Thursday, 13 June 2013

Horse maintenance

It was that time again where our equines needed some maintenance. I am always surprised at how much attention horses need lavished on them, how much pooh falls out of their bottoms and which bits you have to shampoo regularly to stop them getting poorly. Thankfully the cooler weather has meant the lathering of horses todgers has been reduced to an almost acceptable minimum (how do they cope in the wild) and the need to don gloves and put up with horsey leering at you as you clean the dirt off his bits only happens when absolutely necessary.
What was absolutely necessary was that Chester needed a good shoeing, this is not giving him a good kicking but nailing slabs of metal to the soles of his feet so he can give you one. This was because he had grown out of the ones he was wearing (worse than kids!) and because the pillock (technical term for a dozy horse) had over reached himself trying to grab a gobful of greenery the wrong side of a wire fence and in so doing ripped a shoe off. Not Steve the Farrier plus apprentice made a fab job of putting this right and making a new set once again and put up with me watching and commenting on every hammer blow and hoof file on the proviso I didn't get in the way, touch anything, upset the horse, and that I fed them all sausage sandwiches ( I suspect the sausage sandwich ordered for Chester was a ruse). I fulfilled my side of the bargain and in return was witness to the amazing skill of taking a slab of metal and making it into a shoe that fitted our boys plates of meat perfectly. Chester enjoys this Farrier/Horse interaction and demonstrated an incredible sense of balance by standing on two legs (thankfully his own not the Farrier's and the two were front right and rear left otherwise he might have squished Not Steve the Farrier) Hes is good shape (Chester not Not Steve) and once he loses the last of his winter coat he will shine. Provided yours truly has time to lavish on him with a brush.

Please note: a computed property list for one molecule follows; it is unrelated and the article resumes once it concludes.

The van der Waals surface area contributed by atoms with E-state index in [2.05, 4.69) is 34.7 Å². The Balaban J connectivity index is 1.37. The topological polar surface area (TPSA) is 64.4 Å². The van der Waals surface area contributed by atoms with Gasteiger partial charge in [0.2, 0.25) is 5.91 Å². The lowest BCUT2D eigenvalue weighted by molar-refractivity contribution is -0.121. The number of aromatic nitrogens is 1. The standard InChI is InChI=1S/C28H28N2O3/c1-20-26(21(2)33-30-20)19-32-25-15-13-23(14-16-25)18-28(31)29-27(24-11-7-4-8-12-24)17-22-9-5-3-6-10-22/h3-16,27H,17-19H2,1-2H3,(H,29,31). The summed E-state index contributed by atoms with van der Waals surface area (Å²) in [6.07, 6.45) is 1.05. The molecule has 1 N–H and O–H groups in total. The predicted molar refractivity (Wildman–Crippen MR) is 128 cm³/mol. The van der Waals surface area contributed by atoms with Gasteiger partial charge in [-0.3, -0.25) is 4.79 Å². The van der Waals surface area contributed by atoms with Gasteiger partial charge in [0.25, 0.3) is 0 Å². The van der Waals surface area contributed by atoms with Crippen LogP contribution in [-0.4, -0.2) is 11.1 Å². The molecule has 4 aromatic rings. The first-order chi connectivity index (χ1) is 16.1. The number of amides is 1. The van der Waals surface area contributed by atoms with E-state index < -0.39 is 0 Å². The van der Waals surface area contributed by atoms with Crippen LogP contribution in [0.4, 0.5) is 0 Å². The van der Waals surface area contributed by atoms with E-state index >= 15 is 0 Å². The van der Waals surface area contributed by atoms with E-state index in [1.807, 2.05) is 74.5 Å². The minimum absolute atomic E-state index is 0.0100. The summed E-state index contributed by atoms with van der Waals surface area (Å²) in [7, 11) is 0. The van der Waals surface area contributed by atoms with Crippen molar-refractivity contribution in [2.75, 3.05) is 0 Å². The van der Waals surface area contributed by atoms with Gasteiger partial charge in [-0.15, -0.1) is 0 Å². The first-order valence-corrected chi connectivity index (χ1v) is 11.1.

1 comment:

Jeremy Fisher said...

You still don't seem to have grasped this man / horse interaction. In a similar way to sailing, the definition of which is going nowhere, very slowly and at great expense, it seems to me that equine ownership also results in the expenditure of enormous amounts of the folding stuff, along with worry and effort, for little in return?
Very sorry to hear of the demise of your birds to the fox. Having suffered in a similar fashion and more than once over the years, I share your frustration, not just on the loss of the birds, but mainly for the sheer wanton waste. It would not be so bad if the fox took one bird but their apparent need to kill everything in sight is awful.
Mind you, on past experience, I'm sure that you will now spend even more money on the Fort Knox of the bird world to house even more exotic feathered finery!! Good luck.